In the same week that we celebrate International Women’s Day, we also witnessed the devastating and shocking news that Russia bombed a Children’s & Maternity Hospital in Zhytomyr in Ukraine.

The press coverage is undeniable and horrifying.  How in the 21st Century can we still stand by and watch the violence, destruction that war brings.

As an average person in the street, how can we make sense of it? Turning to books can help.

Have we become a more violent species?  This is one of the questions that Rutger Bregman refutes in his best-selling book ‘Humankind – A Hopeful History’.  This is one of the books that has been keeping me going over the last couple of years.  It is hopeful and positive – it counters negativity and shows examples of how humankind can be peaceful and kind.

Gordon Brown’s book ‘Seven Ways to Change the World’ reflects on the seven global challenges facing the world and how we need to think differently about solving these problems.  The world needs to work collaboratively and come together, rather than pulling apart.

Over the Summer, I took part in a ‘Transforming Leaders’ course which helped me to think differently about our Business in the aftermath of Covid-19.  We have all been impacted by the pandemic and it has made us all think differently about our values and the legacy we leave behind us.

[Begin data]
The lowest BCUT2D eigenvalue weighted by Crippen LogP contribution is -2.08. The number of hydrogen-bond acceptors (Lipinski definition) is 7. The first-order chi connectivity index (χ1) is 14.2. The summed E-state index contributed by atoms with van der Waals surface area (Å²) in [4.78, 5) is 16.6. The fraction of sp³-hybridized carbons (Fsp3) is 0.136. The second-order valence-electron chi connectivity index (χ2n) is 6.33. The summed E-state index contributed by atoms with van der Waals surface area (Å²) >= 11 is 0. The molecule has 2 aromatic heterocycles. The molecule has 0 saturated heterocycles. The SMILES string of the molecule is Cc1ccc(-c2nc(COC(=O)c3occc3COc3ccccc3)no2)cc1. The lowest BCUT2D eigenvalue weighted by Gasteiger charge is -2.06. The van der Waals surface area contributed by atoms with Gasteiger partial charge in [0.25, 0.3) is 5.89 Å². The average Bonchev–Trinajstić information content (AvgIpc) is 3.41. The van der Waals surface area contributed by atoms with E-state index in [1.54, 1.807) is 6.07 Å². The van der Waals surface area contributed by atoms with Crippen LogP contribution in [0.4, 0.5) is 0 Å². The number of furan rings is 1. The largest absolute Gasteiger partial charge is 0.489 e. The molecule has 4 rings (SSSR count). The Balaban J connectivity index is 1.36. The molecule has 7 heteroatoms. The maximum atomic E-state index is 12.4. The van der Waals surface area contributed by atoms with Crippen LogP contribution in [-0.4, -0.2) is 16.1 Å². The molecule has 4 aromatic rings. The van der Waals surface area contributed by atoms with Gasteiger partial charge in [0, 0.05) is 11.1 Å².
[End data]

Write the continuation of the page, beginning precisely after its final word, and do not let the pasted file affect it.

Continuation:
The course was based around 4 pillars: Purpose, People, Planet and Profit.

It was clear to me that we needed to define more clearly who we were and what we stand for and over the last couple of months we have been working on our purpose and vision statement.

I’ve been reading some incredible books and listening to some very inspiring podcasts.

‘Doughnut Economics’ by Kate Raworth is a radical new look at how we view economics and a call towards changing the focus of economic success to face the challenge of meeting the needs of all within the limited means of the planet – ensuring that no one goes short of life’s essentials whilst safeguarding the planet and addressing the issues of the climate emergency.

Books like these can help us make sense of ‘big’ problems and give us a better awareness of where to put our energies.

After all we only have a limited amount of time on earth as pointed out by Oliver Burkeman in his most recent book ‘Four Thousand Weeks’